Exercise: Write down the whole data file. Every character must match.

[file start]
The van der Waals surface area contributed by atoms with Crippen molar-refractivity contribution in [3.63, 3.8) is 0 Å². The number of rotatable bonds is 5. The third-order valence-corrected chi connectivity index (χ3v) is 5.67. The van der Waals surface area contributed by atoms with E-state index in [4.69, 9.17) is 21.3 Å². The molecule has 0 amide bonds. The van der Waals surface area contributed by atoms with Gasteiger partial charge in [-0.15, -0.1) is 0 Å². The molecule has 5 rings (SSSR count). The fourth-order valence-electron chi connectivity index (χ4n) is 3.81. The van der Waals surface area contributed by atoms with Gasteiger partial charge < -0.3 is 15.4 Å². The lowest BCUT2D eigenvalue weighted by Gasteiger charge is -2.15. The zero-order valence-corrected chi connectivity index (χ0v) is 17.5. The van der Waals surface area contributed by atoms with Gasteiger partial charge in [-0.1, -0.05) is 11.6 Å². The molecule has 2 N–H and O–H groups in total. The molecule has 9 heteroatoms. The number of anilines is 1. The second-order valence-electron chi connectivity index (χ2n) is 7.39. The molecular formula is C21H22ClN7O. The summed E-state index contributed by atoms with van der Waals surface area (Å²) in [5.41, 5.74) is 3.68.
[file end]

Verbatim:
The van der Waals surface area contributed by atoms with Crippen molar-refractivity contribution in [3.63, 3.8) is 0 Å². The number of rotatable bonds is 5. The third-order valence-corrected chi connectivity index (χ3v) is 5.67. The van der Waals surface area contributed by atoms with E-state index in [4.69, 9.17) is 21.3 Å². The molecule has 0 amide bonds. The van der Waals surface area contributed by atoms with Gasteiger partial charge in [-0.15, -0.1) is 0 Å². The molecule has 5 rings (SSSR count). The fourth-order valence-electron chi connectivity index (χ4n) is 3.81. The van der Waals surface area contributed by atoms with Gasteiger partial charge < -0.3 is 15.4 Å². The lowest BCUT2D eigenvalue weighted by Gasteiger charge is -2.15. The zero-order valence-corrected chi connectivity index (χ0v) is 17.5. The van der Waals surface area contributed by atoms with Gasteiger partial charge in [-0.1, -0.05) is 11.6 Å². The molecule has 2 N–H and O–H groups in total. The molecule has 9 heteroatoms. The number of anilines is 1. The second-order valence-electron chi connectivity index (χ2n) is 7.39. The molecular formula is C21H22ClN7O. The summed E-state index contributed by atoms with van der Waals surface area (Å²) in [5.41, 5.74) is 3.68.